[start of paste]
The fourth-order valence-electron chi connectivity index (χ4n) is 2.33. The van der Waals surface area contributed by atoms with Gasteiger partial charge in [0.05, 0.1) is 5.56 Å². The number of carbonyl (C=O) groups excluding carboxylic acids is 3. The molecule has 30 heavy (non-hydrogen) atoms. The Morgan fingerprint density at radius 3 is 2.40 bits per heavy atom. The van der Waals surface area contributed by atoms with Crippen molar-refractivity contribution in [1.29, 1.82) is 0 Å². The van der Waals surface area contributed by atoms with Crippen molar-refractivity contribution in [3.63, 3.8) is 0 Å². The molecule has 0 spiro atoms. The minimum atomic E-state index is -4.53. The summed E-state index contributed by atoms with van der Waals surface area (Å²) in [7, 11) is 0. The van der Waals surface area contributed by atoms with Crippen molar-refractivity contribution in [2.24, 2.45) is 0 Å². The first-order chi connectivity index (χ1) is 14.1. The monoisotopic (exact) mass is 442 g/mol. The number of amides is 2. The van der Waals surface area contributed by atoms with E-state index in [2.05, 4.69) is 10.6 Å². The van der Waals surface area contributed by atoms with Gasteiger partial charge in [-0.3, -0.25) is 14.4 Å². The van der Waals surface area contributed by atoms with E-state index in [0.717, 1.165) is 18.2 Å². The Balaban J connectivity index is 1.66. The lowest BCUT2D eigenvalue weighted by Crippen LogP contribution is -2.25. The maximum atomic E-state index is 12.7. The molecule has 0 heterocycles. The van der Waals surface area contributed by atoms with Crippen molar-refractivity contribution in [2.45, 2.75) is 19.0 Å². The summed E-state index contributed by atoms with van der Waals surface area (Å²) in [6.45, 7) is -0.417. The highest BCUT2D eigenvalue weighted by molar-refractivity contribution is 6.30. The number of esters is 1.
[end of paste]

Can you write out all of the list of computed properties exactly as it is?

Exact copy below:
The fourth-order valence-electron chi connectivity index (χ4n) is 2.33. The van der Waals surface area contributed by atoms with Gasteiger partial charge in [0.05, 0.1) is 5.56 Å². The number of carbonyl (C=O) groups excluding carboxylic acids is 3. The molecule has 30 heavy (non-hydrogen) atoms. The Morgan fingerprint density at radius 3 is 2.40 bits per heavy atom. The van der Waals surface area contributed by atoms with Crippen molar-refractivity contribution in [1.29, 1.82) is 0 Å². The van der Waals surface area contributed by atoms with Crippen molar-refractivity contribution in [3.63, 3.8) is 0 Å². The molecule has 0 spiro atoms. The minimum atomic E-state index is -4.53. The summed E-state index contributed by atoms with van der Waals surface area (Å²) in [7, 11) is 0. The van der Waals surface area contributed by atoms with Crippen molar-refractivity contribution in [2.24, 2.45) is 0 Å². The first-order chi connectivity index (χ1) is 14.1. The monoisotopic (exact) mass is 442 g/mol. The number of amides is 2. The van der Waals surface area contributed by atoms with E-state index in [2.05, 4.69) is 10.6 Å². The van der Waals surface area contributed by atoms with Gasteiger partial charge in [-0.3, -0.25) is 14.4 Å². The van der Waals surface area contributed by atoms with E-state index in [0.717, 1.165) is 18.2 Å². The Balaban J connectivity index is 1.66. The lowest BCUT2D eigenvalue weighted by Crippen LogP contribution is -2.25. The maximum atomic E-state index is 12.7. The molecule has 0 heterocycles. The van der Waals surface area contributed by atoms with Crippen molar-refractivity contribution in [2.45, 2.75) is 19.0 Å². The summed E-state index contributed by atoms with van der Waals surface area (Å²) in [6.45, 7) is -0.417. The highest BCUT2D eigenvalue weighted by molar-refractivity contribution is 6.30. The number of esters is 1.